Law restrains debt collector at your heels


Dollars & Sense

January 27, 2002|By AILEEN AMBROSE

THE ECONOMY is in a recession, unemployment is up and more consumers are behind on their bills.

Being forced to miss a mortgage payment - or two or three - is traumatic enough. Getting harassed by a collection agency adds even greater pressure, and it's against the law.

Many consumers are unaware of their rights when dealing with a debt collector. But knowing those rights can help them stop abusive collection tactics.

The Fair Debt Collection Practices Act, enacted in 1977, protects consumers against abuse and deception by third-party debt collectors. The federal law doesn't apply to creditors collecting their own debts.

Under the law, debt collectors:

Can contact you only between 8 a.m. and 9 p.m., unless you tell them to call at another time.

Can't harass or threaten you, your family or employer.

Can't lie, such as falsely saying you have committed a crime, and can't threaten action they don't intend to take.

Can't contact you at work if they know your employer doesn't approve.

Can't contact your friends, employer, co-workers and neighbors to reveal your debt. A collector can contact others, though, to obtain your home address, home telephone number and your place of employment.

Must send you a written notice within five days of first contacting you that discloses the amount owed, the creditor's name and how to dispute the debt. If you dispute the debt in writing within 30 days of getting the notice, the collector must stop trying to collect from you until providing proof of the debt.

Must stop contacting you if you tell them in writing you don't want to be contacted. The collector can contact you once more to tell you what action will be taken, such as it will go to court to seek permission to garnish your wages. Requesting a collector to stop contacting you does not erase debt owed, however, and the collector or creditor may still sue to collect.

Maryland law also protects consumers against abuses from debt collection agencies and creditors.

Among the state's protections, creditors and collection agencies can't threaten violence or criminal prosecution if the debtor hasn't committed a crime. They can't reveal or threaten to disclose knowingly false information that could injure your creditworthiness. And they can't use a communication that gives the appearance of being authorized by the government or a lawyer when it's not.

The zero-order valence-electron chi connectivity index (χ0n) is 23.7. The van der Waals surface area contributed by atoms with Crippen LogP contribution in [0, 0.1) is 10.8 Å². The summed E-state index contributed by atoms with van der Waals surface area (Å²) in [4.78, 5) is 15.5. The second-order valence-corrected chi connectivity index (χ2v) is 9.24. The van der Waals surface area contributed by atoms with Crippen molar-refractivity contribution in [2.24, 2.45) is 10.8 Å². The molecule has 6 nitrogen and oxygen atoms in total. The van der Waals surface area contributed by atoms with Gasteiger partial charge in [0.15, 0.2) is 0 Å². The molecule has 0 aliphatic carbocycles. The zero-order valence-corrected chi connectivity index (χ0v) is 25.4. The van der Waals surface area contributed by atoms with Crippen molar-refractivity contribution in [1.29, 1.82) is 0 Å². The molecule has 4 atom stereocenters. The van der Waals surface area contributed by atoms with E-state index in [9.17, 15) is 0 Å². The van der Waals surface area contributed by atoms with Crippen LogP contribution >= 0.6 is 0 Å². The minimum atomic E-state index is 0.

After identity theft, the most gripes the FTC receives are about third-party debt collectors. Though the numbers have yet to be tallied, the agency estimates that last year's complaints against collectors will top 15,000, up from nearly 14,000 the year before.

"We believe that the complaints the commission receives are just the tip of the iceberg," said Thomas Kane, an FTC attorney.

"We believe some consumers choose not to complain because they are embarrassed and that they are in default on payments, which, of course, is no reason not to let us know if they are being mistreated by debt collectors," he said.

Among the common complaints is that a debt collector has harassed the consumer or revealed a debt to an employer, relative or neighbor in perhaps an attempt to embarrass the debtor into paying, Kane said.

The federal law allows consumers to file a lawsuit against a debt collector for violating their rights. Consumers can collect up to $1,000 in damages for the violation, plus legal fees and other costs, such as lost wages or medical care, that might have resulted from the trauma of dealing with the collector, Kane said.

To find out if a collector's actions are illegal or to file a complaint with the FTC, call 1-877-FTC-HELP. More information on consumers' rights is available at

Marylanders also can contact the Maryland Department of Labor, Licensing and Regulation at 410-230-6079 to investigate and mediate complaints against collection agencies operating in the state. To file complaints against creditors, contact the Maryland Consumer Protection Division at 410-528-8662.

If you have financial troubles, you're better off letting the creditor know right away so you can work out a repayment schedule before the unpaid bill is sent to a collection agency, said Nina Heck, a staff supervisor with Consumer Credit Counseling Service of Maryland and Delaware. Too often, people ignore the problem and quit answering the phone when they think creditors are calling, she said.

"As a rule, the account has to be 90 to 120 days delinquent, then they start to see the collection agencies pop up around them," Heck said. Most collection agencies will negotiate a repayment plan, but some will demand immediate full payment, she said.

Don't make promises to a debt collector you can't keep, such as saying you'll send in a payment you can't make, Heck said. "State what you can do and not do," she said. "If they are persistent, it's better to hang up than become intimidated and then just say anything."

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